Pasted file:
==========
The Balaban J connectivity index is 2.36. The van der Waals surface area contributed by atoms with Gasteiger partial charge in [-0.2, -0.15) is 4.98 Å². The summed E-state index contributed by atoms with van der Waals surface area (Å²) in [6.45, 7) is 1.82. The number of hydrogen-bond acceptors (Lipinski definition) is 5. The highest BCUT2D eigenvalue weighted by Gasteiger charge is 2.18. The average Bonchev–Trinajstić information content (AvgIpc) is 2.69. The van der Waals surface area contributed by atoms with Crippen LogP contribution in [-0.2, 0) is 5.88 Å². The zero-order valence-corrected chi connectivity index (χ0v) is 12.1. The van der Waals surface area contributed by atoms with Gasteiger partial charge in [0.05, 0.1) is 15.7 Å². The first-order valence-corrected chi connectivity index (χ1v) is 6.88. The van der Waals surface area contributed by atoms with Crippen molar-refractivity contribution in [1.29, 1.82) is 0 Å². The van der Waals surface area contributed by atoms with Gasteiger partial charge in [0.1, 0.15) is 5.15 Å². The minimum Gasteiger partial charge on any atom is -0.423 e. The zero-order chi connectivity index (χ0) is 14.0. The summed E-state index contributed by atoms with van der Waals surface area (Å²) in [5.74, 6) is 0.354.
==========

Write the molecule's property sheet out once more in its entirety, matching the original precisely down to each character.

The Balaban J connectivity index is 2.36. The van der Waals surface area contributed by atoms with Gasteiger partial charge in [-0.2, -0.15) is 4.98 Å². The summed E-state index contributed by atoms with van der Waals surface area (Å²) in [6.45, 7) is 1.82. The number of hydrogen-bond acceptors (Lipinski definition) is 5. The highest BCUT2D eigenvalue weighted by Gasteiger charge is 2.18. The average Bonchev–Trinajstić information content (AvgIpc) is 2.69. The van der Waals surface area contributed by atoms with Crippen LogP contribution in [-0.2, 0) is 5.88 Å². The zero-order valence-corrected chi connectivity index (χ0v) is 12.1. The van der Waals surface area contributed by atoms with Gasteiger partial charge in [0.05, 0.1) is 15.7 Å². The first-order valence-corrected chi connectivity index (χ1v) is 6.88. The van der Waals surface area contributed by atoms with Crippen molar-refractivity contribution in [1.29, 1.82) is 0 Å². The van der Waals surface area contributed by atoms with Gasteiger partial charge in [0.1, 0.15) is 5.15 Å². The minimum Gasteiger partial charge on any atom is -0.423 e. The zero-order chi connectivity index (χ0) is 14.0. The summed E-state index contributed by atoms with van der Waals surface area (Å²) in [5.74, 6) is 0.354.